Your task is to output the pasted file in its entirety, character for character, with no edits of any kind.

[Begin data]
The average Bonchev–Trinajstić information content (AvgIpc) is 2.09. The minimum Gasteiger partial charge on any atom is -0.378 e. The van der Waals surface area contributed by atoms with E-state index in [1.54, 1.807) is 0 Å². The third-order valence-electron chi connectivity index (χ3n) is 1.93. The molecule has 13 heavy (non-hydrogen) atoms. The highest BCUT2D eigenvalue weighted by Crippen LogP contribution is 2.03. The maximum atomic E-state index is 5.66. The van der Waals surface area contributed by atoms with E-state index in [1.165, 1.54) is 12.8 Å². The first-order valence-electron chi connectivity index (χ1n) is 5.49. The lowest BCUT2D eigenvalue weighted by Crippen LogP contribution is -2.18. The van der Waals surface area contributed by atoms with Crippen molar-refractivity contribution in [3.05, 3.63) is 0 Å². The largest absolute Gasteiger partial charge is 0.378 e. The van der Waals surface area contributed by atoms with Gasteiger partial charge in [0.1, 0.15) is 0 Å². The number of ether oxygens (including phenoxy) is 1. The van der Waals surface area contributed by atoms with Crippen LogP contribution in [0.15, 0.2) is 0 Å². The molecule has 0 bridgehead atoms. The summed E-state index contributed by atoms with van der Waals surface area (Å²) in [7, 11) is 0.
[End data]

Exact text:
The average Bonchev–Trinajstić information content (AvgIpc) is 2.09. The minimum Gasteiger partial charge on any atom is -0.378 e. The van der Waals surface area contributed by atoms with E-state index in [1.54, 1.807) is 0 Å². The third-order valence-electron chi connectivity index (χ3n) is 1.93. The molecule has 13 heavy (non-hydrogen) atoms. The highest BCUT2D eigenvalue weighted by Crippen LogP contribution is 2.03. The maximum atomic E-state index is 5.66. The van der Waals surface area contributed by atoms with E-state index in [1.165, 1.54) is 12.8 Å². The first-order valence-electron chi connectivity index (χ1n) is 5.49. The lowest BCUT2D eigenvalue weighted by Crippen LogP contribution is -2.18. The van der Waals surface area contributed by atoms with Crippen molar-refractivity contribution in [3.05, 3.63) is 0 Å². The largest absolute Gasteiger partial charge is 0.378 e. The van der Waals surface area contributed by atoms with Gasteiger partial charge in [0.1, 0.15) is 0 Å². The number of ether oxygens (including phenoxy) is 1. The van der Waals surface area contributed by atoms with Crippen LogP contribution in [0.15, 0.2) is 0 Å². The molecule has 0 bridgehead atoms. The summed E-state index contributed by atoms with van der Waals surface area (Å²) in [7, 11) is 0.